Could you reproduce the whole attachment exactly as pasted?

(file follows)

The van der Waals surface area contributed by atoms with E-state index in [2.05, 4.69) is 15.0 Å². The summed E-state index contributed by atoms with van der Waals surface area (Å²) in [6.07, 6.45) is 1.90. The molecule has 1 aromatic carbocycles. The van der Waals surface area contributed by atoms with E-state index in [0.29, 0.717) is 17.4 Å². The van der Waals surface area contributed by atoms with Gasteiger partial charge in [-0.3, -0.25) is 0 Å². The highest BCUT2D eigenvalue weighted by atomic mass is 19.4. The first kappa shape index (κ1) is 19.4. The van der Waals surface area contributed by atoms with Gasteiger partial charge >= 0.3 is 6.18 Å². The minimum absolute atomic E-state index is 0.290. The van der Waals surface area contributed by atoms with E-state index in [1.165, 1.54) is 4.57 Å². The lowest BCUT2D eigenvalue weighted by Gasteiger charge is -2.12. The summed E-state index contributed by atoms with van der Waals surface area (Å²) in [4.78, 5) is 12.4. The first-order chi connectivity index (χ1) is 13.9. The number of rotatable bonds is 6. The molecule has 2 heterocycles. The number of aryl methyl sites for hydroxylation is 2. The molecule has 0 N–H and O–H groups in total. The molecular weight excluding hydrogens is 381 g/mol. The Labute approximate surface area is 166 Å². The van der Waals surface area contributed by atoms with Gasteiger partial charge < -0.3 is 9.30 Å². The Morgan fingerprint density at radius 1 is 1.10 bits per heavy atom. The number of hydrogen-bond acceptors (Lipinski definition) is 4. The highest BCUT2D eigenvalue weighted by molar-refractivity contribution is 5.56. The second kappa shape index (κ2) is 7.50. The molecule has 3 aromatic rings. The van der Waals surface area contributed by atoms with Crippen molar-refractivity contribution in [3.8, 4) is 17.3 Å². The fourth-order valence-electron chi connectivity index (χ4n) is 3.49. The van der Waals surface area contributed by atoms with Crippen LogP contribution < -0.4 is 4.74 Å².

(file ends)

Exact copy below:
The van der Waals surface area contributed by atoms with E-state index in [2.05, 4.69) is 15.0 Å². The summed E-state index contributed by atoms with van der Waals surface area (Å²) in [6.07, 6.45) is 1.90. The molecule has 1 aromatic carbocycles. The van der Waals surface area contributed by atoms with E-state index in [0.29, 0.717) is 17.4 Å². The van der Waals surface area contributed by atoms with Gasteiger partial charge in [-0.3, -0.25) is 0 Å². The highest BCUT2D eigenvalue weighted by atomic mass is 19.4. The first kappa shape index (κ1) is 19.4. The van der Waals surface area contributed by atoms with Gasteiger partial charge >= 0.3 is 6.18 Å². The minimum absolute atomic E-state index is 0.290. The van der Waals surface area contributed by atoms with E-state index in [1.165, 1.54) is 4.57 Å². The lowest BCUT2D eigenvalue weighted by Gasteiger charge is -2.12. The summed E-state index contributed by atoms with van der Waals surface area (Å²) in [4.78, 5) is 12.4. The first-order chi connectivity index (χ1) is 13.9. The number of rotatable bonds is 6. The molecule has 2 heterocycles. The number of aryl methyl sites for hydroxylation is 2. The molecule has 0 N–H and O–H groups in total. The molecular weight excluding hydrogens is 381 g/mol. The Labute approximate surface area is 166 Å². The van der Waals surface area contributed by atoms with Gasteiger partial charge < -0.3 is 9.30 Å². The Morgan fingerprint density at radius 1 is 1.10 bits per heavy atom. The number of hydrogen-bond acceptors (Lipinski definition) is 4. The highest BCUT2D eigenvalue weighted by molar-refractivity contribution is 5.56. The second kappa shape index (κ2) is 7.50. The molecule has 3 aromatic rings. The van der Waals surface area contributed by atoms with Crippen molar-refractivity contribution in [3.8, 4) is 17.3 Å². The fourth-order valence-electron chi connectivity index (χ4n) is 3.49. The van der Waals surface area contributed by atoms with Crippen LogP contribution < -0.4 is 4.74 Å².